Some of that grime seemed to have filtered through the glass and onto the grocery display items behind it. Faded dummy boxes of Tide, Cheerios, Gaines Burgers, and such had been there for years and probably would remain there for many more. Both Nick and his store needed a good scrubbing. His prices would shame an Exxon executive, but the Nook was handy, and baked goods were delivered fresh daily—at least he said they were.

He had three chins, one little one supported by two big ones, all in need of a shave. In fact, Abe was one of the reasons Jack had moved into this neighborhood. Abe was the ultimate pessimist. He could make a drowning man feel lucky. Jack glanced through the window. A balding, overweight man in his late fifties was alone inside, sitting on a stool behind the cash register, reading a paperback.

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The store was too small for its stock. Bicycles hung from the ceiling; fishing rods, tennis racquets, and basketball hoops littered the walls while narrow aisles wound between pressing benches, hockey nets, scuba masks, soccer balls, and countless other weekend-making items hidden under or behind each other. Inventory was an annual nightmare. Abe peered over the half moons of his reading glasses. I come with goodies in hand and money in pocket. He carried way too much weight for a frame that fell short of five-eight.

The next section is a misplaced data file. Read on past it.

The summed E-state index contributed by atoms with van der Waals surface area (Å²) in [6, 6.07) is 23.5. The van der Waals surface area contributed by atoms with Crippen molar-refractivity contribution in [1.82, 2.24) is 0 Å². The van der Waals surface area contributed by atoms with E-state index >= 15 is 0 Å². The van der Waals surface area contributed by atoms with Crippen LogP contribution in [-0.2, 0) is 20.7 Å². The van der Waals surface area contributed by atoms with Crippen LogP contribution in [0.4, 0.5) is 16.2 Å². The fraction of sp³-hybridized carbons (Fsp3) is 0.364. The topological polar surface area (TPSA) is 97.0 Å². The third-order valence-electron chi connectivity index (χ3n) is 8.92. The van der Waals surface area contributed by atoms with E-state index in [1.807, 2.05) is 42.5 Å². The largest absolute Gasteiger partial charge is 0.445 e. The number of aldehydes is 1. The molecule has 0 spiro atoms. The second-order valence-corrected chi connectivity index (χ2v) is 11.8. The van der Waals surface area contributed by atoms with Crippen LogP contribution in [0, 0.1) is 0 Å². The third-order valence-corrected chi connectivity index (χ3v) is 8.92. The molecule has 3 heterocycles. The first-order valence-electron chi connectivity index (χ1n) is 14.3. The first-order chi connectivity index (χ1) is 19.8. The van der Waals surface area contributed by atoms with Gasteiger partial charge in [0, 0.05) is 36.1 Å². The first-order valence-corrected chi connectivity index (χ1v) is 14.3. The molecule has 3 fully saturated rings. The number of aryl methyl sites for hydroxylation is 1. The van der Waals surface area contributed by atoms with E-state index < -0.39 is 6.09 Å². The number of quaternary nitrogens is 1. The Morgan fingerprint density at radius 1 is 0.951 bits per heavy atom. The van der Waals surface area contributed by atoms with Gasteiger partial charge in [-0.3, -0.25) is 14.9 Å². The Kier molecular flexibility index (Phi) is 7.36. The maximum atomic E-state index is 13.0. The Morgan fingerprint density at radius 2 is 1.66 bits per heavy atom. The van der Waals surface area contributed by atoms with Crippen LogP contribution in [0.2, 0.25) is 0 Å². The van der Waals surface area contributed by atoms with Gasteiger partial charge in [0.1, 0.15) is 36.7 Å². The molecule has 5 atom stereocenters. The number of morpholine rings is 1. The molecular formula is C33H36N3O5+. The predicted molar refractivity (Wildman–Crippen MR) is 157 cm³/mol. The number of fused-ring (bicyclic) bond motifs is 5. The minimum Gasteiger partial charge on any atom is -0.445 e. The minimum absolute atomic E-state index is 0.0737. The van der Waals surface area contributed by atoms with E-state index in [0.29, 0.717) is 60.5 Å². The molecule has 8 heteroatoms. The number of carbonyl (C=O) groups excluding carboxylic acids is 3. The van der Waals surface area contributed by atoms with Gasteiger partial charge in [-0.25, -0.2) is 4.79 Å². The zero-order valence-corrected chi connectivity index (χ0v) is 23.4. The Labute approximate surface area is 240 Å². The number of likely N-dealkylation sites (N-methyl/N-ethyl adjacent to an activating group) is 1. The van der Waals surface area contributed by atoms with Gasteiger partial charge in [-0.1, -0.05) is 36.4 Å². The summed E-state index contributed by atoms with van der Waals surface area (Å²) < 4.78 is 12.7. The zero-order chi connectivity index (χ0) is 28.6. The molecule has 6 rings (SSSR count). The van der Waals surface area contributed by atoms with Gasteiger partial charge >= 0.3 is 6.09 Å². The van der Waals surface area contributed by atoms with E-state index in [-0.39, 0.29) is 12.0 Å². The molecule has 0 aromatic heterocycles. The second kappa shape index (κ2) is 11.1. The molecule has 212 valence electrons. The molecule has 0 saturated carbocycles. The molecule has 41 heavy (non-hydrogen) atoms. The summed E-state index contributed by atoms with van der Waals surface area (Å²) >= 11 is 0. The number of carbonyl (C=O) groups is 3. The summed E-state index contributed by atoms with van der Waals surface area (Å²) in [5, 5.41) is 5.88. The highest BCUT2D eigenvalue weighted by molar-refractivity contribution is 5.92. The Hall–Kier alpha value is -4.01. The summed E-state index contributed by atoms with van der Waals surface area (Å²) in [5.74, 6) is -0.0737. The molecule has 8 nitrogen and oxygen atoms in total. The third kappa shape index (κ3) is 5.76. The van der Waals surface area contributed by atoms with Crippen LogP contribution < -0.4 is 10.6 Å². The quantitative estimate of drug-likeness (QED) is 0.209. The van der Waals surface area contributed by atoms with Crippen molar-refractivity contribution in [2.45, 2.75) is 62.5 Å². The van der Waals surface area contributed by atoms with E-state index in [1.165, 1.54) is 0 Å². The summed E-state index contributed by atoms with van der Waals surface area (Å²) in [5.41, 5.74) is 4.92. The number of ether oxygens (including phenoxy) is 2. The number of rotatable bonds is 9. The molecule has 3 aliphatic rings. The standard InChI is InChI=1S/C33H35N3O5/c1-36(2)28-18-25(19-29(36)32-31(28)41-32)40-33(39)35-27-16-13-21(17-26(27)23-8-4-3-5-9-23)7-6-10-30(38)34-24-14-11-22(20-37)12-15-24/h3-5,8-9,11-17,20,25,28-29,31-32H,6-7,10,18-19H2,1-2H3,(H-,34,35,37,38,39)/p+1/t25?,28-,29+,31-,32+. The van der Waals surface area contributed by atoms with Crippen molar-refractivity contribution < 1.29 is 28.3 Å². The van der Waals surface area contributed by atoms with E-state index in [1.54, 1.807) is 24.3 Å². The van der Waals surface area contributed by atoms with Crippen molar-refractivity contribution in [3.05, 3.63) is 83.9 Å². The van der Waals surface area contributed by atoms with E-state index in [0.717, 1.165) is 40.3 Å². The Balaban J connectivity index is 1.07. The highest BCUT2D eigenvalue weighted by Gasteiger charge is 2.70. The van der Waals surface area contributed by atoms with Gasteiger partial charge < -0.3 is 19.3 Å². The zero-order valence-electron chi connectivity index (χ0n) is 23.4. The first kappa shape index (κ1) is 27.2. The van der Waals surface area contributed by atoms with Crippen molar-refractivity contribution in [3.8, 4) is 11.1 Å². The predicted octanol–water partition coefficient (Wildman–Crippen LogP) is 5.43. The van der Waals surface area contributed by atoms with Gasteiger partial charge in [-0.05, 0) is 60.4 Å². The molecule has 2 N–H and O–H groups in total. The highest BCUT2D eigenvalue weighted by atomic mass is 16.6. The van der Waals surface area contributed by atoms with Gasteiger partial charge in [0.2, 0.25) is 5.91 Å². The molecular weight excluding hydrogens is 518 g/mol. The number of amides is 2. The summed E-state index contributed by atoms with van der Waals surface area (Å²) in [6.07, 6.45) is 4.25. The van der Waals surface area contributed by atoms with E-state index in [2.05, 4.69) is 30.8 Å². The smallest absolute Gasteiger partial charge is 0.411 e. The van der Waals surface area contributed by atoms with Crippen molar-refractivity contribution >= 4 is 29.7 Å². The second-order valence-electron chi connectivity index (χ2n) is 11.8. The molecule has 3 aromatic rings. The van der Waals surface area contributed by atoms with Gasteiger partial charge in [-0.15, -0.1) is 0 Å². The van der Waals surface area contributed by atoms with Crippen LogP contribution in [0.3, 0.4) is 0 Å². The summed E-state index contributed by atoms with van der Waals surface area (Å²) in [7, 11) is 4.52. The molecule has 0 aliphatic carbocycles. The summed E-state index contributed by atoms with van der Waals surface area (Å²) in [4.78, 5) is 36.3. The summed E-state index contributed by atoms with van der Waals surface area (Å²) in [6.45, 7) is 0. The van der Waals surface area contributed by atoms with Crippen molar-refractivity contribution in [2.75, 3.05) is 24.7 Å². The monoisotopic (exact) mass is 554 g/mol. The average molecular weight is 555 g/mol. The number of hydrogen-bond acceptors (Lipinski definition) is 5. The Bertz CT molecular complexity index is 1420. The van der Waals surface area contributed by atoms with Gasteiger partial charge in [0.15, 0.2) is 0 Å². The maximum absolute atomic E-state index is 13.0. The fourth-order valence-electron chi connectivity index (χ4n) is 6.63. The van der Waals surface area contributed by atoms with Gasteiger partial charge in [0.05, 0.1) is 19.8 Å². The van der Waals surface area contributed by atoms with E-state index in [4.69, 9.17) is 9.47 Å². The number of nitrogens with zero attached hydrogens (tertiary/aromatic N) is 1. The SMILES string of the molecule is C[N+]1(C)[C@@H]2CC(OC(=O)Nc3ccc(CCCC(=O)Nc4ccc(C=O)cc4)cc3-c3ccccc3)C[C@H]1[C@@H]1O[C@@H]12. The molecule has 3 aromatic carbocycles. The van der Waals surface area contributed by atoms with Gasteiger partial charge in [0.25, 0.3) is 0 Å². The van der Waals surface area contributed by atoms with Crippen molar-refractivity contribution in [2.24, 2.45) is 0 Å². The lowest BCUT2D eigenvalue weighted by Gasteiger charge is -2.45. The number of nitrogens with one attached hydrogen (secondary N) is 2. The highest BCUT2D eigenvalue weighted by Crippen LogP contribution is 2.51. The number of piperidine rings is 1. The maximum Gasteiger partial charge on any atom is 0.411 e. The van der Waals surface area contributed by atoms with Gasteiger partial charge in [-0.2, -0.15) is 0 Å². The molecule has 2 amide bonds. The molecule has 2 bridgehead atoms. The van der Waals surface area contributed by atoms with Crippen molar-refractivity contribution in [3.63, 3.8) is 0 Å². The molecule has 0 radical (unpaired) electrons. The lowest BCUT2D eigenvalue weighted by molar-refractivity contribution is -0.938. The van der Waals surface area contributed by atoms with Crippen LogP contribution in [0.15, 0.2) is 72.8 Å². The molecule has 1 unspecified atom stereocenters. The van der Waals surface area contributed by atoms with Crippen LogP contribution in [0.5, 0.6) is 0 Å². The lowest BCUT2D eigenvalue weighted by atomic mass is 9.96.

His graying hair had receded to the top of his head. His clothes never varied: black pants, short-sleeve white shirt, shiny black tie. As Jack neared the counter he spotted scrambled egg, mustard, and what could be either ketchup or spaghetti sauce.

The Tomb (Repairman Jack Series #1/ Adversary Cycle Series #2)

Just then the door dinged as a big burly fellow in a dirty sleeveless undershirt came through. I need three, quick like. What kinda sports store is that? Jack pointed at a softball-laden shelf to his right. I noticed. Crumb cake always made him manic. Abe stopped in mid-chew.

Really over. Is there something wrong in my head for wanting to live this way? He succeeded only in smearing the sugar specks on his tie into large white blotches. Sometimes it takes an outsider to make you see yourself as you really are. But what does she know? You're getting a free audiobook.